- Can the entire class sit comfortably together?
- Will everyone sit on the floor or will there be chairs or benches for some students?
- Will there be assigned seats in the meeting area?
- Where will you store materials necessary to deliver minilessons? (You’ll need chart paper and markers, a way to display text, tape or glue sticks [for mini-charts] and pencils for student use.)
Charts: Consider where you will hang anchor charts. Lots of blank wall space is necessary to have space to display anchor charts. Some teachers add a clothesline to their classroom on which to clip charts. Older students can store mini-charts in their notebooks or draft folders. Even when creating a chart on a Smartboard, consider where you will print and hang an anchor chart of the information.
Peer Conferring: One way to encourage students to talk with one another as writers is to have space in your classroom for peer conferring. There are several systems, but one I’ve found useful is to establish peer conference stations. Designate three places in the classroom where peer conferring could occur. This provides the opportunity for only three peer conferences to happen at a given time. If all the spaces are filled and a pair wants to have a conference, they wait until a space opens.
Sometimes I write just because I like the supplies. This is true for students too. Where will you keep these supplies?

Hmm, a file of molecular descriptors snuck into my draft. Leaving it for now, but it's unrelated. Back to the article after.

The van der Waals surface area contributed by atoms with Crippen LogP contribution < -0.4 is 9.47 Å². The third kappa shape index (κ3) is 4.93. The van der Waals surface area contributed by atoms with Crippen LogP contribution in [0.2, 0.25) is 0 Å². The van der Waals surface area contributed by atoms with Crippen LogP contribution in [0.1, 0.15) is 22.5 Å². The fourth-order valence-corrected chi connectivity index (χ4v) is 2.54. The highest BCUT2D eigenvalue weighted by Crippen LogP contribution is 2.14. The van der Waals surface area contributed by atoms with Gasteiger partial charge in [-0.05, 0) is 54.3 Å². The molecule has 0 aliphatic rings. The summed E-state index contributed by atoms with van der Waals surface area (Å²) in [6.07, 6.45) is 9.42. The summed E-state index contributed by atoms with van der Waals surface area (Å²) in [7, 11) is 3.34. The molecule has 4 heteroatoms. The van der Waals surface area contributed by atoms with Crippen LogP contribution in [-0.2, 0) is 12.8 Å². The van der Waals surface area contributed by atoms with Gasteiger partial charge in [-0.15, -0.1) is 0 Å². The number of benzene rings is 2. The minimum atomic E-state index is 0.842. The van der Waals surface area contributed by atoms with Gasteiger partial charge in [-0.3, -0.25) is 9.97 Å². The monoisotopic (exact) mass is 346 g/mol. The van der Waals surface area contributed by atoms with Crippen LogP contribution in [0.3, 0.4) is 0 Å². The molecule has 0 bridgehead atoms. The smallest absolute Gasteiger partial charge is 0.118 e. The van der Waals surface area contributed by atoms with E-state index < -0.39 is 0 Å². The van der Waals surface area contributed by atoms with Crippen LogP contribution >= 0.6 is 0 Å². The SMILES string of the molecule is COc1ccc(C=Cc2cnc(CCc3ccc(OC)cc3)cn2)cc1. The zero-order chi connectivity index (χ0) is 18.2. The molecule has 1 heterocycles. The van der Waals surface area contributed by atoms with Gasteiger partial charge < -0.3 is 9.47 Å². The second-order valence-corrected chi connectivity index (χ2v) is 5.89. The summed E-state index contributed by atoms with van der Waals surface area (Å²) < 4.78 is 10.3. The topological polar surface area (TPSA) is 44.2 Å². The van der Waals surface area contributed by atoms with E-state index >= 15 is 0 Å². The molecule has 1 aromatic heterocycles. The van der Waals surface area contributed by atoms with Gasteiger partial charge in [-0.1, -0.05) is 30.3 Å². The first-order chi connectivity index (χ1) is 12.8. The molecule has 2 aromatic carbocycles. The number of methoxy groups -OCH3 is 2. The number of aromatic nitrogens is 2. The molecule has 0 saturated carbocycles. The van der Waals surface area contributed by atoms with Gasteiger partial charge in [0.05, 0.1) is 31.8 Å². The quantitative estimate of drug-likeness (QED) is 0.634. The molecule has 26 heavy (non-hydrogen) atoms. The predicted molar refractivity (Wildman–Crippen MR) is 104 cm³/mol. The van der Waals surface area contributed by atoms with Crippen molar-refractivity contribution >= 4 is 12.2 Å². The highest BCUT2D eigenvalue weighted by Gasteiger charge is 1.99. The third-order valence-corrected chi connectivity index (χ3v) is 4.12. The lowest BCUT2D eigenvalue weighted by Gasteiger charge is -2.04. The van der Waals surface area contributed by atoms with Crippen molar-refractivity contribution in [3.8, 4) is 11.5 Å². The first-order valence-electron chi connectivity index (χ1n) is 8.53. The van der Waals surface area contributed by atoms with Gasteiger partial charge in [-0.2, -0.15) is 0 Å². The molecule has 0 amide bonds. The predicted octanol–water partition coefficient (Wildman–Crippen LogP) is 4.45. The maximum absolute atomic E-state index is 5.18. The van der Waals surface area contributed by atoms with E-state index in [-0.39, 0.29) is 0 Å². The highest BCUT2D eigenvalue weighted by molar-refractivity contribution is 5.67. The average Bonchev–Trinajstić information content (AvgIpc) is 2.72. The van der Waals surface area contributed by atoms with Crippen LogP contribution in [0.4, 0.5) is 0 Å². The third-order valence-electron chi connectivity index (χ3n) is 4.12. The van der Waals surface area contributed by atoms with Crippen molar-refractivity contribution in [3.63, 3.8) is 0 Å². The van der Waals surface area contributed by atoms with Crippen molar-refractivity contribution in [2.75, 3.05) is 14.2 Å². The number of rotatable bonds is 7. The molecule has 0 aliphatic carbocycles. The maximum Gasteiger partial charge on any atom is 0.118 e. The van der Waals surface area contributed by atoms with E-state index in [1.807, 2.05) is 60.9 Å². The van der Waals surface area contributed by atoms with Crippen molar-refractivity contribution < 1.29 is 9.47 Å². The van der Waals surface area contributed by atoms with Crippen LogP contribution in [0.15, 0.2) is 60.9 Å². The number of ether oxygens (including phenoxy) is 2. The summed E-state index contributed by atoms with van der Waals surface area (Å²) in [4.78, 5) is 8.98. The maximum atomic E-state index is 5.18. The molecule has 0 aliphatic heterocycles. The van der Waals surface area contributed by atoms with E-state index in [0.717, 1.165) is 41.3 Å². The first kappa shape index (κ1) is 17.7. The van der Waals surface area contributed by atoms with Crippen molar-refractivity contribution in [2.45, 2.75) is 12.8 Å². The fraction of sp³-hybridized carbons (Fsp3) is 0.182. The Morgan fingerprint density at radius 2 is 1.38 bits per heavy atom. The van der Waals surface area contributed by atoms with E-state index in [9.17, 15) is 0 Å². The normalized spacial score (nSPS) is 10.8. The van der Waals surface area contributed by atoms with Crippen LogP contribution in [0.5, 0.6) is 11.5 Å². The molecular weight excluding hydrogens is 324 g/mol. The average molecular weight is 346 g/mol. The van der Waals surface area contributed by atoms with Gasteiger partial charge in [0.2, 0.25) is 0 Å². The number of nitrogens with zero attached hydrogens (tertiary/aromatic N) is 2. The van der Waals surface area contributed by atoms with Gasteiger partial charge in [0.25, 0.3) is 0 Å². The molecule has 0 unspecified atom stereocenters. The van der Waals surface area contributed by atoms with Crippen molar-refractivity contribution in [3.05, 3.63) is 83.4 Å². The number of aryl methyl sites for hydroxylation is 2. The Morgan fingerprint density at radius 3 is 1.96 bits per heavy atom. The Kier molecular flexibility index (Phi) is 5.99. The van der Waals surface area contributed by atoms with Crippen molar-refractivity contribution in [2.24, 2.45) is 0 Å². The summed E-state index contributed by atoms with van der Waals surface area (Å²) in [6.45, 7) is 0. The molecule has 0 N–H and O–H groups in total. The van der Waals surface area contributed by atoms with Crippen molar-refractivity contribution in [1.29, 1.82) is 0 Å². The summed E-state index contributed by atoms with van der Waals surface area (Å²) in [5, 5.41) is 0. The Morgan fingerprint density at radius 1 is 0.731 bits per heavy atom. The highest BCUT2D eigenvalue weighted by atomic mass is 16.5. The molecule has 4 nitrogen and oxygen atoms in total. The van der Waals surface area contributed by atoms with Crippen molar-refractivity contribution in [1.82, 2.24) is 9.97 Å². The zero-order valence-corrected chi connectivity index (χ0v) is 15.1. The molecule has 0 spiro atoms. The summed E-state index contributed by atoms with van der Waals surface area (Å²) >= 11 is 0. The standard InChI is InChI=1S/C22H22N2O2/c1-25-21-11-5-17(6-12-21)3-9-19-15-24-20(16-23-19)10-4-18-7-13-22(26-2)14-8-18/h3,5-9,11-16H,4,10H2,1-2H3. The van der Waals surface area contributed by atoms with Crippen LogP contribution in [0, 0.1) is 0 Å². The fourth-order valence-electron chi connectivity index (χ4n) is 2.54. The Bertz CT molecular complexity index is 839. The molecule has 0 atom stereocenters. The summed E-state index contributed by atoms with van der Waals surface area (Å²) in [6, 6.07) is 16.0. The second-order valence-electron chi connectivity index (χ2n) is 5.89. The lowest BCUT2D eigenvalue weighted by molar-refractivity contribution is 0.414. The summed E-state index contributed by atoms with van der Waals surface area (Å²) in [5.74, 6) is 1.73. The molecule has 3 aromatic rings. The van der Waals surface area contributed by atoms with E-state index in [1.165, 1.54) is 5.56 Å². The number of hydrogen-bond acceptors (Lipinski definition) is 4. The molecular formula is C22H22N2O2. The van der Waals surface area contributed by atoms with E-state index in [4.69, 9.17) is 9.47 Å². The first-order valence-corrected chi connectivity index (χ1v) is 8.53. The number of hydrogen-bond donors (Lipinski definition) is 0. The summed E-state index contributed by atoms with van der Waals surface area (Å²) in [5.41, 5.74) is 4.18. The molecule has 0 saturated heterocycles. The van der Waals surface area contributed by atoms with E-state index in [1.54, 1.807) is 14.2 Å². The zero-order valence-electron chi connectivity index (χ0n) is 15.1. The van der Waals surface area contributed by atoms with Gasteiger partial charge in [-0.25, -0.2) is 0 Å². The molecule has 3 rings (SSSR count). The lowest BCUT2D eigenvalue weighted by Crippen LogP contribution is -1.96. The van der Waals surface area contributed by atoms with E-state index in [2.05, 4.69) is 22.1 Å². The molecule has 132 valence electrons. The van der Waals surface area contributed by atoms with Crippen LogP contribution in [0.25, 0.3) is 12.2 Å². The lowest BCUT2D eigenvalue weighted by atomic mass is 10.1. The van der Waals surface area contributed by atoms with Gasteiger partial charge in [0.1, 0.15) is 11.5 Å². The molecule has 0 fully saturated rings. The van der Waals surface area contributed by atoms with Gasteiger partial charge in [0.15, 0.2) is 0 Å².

Draft Paper or Booklets: Students enjoy having choices of draft paper or booklets. Consider how to store the different possibilities. Stacked baskets, mailbox centers, and folders stapled to bulletin boards are a few creative possibilities.
Pencils: Plan to have loads of pencils ready to share with students when they’ve lost or forgotten a pencil. Rather than spend energy asking why a student doesn’t have a pencil, create a system for lending. I found when I added flags or flowers to the tops of my pencils, they were returned more often. It’s not hard to create a flag using masking tape, and it's the perfect reminder for students to return your pencils so others can use them.
Other Supplies: You probably have many other supplies: sticky notes, highlighters, colored pencils—the list could go on and on. Consider putting together a writing center in a corner of your classroom.
Writing workshop requires 45–60 minutes per session, four to five times per week. If you don’t have this much time, then don’t try to squeeze it in and expect positive results. What will you do with your time?
Minilessons: Keep your lessons focused and offer examples from mentor texts. Minilessons typically last less than 15 minutes.
Practice/Conferring: The bulk of workshop is dedicated to practice and conferring time. Students get better at writing by writing. Plan to help students develop 30–50 minutes of writing stamina.
Share Session: Sharing makes a strong community of writers. When students share their writing, they are able to teach others as well as receive feedback and affirmation for their own work. Plan to allow 5–15 minutes for the share session.
By focusing on spots, space, supplies, and structure, you will have a sound set of writing workshop routines.